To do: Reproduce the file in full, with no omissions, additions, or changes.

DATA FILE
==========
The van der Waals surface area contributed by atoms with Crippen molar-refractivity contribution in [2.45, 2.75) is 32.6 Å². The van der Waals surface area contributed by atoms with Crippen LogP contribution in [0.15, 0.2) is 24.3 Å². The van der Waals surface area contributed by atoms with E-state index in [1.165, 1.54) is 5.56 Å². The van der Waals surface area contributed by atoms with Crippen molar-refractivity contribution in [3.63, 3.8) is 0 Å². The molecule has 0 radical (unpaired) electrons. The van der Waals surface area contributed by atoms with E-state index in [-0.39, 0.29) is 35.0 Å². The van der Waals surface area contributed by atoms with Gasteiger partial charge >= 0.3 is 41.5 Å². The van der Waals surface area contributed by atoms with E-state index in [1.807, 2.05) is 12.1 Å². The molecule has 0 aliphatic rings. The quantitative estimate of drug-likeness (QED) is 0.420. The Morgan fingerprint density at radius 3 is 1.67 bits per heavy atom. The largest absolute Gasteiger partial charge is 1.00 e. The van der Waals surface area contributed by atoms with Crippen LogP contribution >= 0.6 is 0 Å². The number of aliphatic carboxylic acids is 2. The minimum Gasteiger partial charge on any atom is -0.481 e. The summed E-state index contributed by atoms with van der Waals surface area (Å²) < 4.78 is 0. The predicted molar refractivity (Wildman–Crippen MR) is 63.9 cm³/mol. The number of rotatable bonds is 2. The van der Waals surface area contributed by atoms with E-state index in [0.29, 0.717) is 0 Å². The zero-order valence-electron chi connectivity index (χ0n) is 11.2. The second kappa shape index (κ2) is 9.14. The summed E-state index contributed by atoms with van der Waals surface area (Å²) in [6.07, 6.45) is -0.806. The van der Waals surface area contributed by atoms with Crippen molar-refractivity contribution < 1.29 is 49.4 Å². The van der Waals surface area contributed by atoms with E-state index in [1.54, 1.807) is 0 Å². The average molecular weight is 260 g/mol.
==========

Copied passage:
The van der Waals surface area contributed by atoms with Crippen molar-refractivity contribution in [2.45, 2.75) is 32.6 Å². The van der Waals surface area contributed by atoms with Crippen LogP contribution in [0.15, 0.2) is 24.3 Å². The van der Waals surface area contributed by atoms with E-state index in [1.165, 1.54) is 5.56 Å². The van der Waals surface area contributed by atoms with Crippen molar-refractivity contribution in [3.63, 3.8) is 0 Å². The molecule has 0 radical (unpaired) electrons. The van der Waals surface area contributed by atoms with E-state index in [-0.39, 0.29) is 35.0 Å². The van der Waals surface area contributed by atoms with Gasteiger partial charge >= 0.3 is 41.5 Å². The van der Waals surface area contributed by atoms with E-state index in [1.807, 2.05) is 12.1 Å². The molecule has 0 aliphatic rings. The quantitative estimate of drug-likeness (QED) is 0.420. The Morgan fingerprint density at radius 3 is 1.67 bits per heavy atom. The largest absolute Gasteiger partial charge is 1.00 e. The van der Waals surface area contributed by atoms with Crippen LogP contribution >= 0.6 is 0 Å². The number of aliphatic carboxylic acids is 2. The minimum Gasteiger partial charge on any atom is -0.481 e. The summed E-state index contributed by atoms with van der Waals surface area (Å²) < 4.78 is 0. The predicted molar refractivity (Wildman–Crippen MR) is 63.9 cm³/mol. The number of rotatable bonds is 2. The van der Waals surface area contributed by atoms with E-state index in [0.29, 0.717) is 0 Å². The zero-order valence-electron chi connectivity index (χ0n) is 11.2. The second kappa shape index (κ2) is 9.14. The summed E-state index contributed by atoms with van der Waals surface area (Å²) in [6.07, 6.45) is -0.806. The van der Waals surface area contributed by atoms with Crippen molar-refractivity contribution < 1.29 is 49.4 Å². The van der Waals surface area contributed by atoms with E-state index in [1.54, 1.807) is 0 Å². The average molecular weight is 260 g/mol.